A few years ago, I sat with Jack O’Neill on a weathered deck overlooking Pleasure Point, Santa Cruz. O’Neill was under a blanket and had just woken up from a nap, looking—with amber beard and eye patch—like surfing’s desert father. At the time, he was 89 (he’s now 92), and despite a recent stroke he was full of mischievous energy.
We were talking about the ocean’s mesmerizing effect on people when, mid-sentence, he grabbed my arm with a pipe-fitter’s grip and said, “You oughta quit wasting your time here and just go talk to J. Nichols.” He gave me a steady glance out of the corner of his eye that turned suggestion into command.
I did, eventually, and was thus thrust into the world of “Blue Mind,” a term coined by biologist Wallace J. Nichols for the special neurological state the brain enters when we’re around water—what he describes as a “mildly meditative state characterized by calm, peacefulness, unity, and a sense of general happiness and satisfaction.” It is also the name of the book he recently published that made a run on The New York Times bestseller list.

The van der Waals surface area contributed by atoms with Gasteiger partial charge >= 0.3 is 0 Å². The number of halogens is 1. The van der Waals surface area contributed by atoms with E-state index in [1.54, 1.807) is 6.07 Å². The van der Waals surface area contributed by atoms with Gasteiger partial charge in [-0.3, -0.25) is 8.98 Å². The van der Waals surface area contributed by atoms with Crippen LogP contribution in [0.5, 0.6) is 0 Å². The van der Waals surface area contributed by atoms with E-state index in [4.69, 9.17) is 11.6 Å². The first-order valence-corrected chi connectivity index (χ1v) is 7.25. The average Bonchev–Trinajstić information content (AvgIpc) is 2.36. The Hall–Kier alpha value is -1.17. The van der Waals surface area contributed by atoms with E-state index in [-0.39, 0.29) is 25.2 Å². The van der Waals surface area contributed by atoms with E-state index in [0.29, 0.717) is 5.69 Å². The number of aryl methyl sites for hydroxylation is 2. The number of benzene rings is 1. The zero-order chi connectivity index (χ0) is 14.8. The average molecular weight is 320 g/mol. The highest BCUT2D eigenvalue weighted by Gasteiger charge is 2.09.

That the ocean can make us happy might seem like a no-shit observation to the everyday surfer, but Nichols’ exploration of neuroscience starts to splinter off into some pretty heady avenues of investigation, like how surfing can lead to long-term happiness, how Blue Mind can help us catch more waves, and why surfing will make us more productive, more creative, and improve mental health. No wonder O’Neill was so insistent.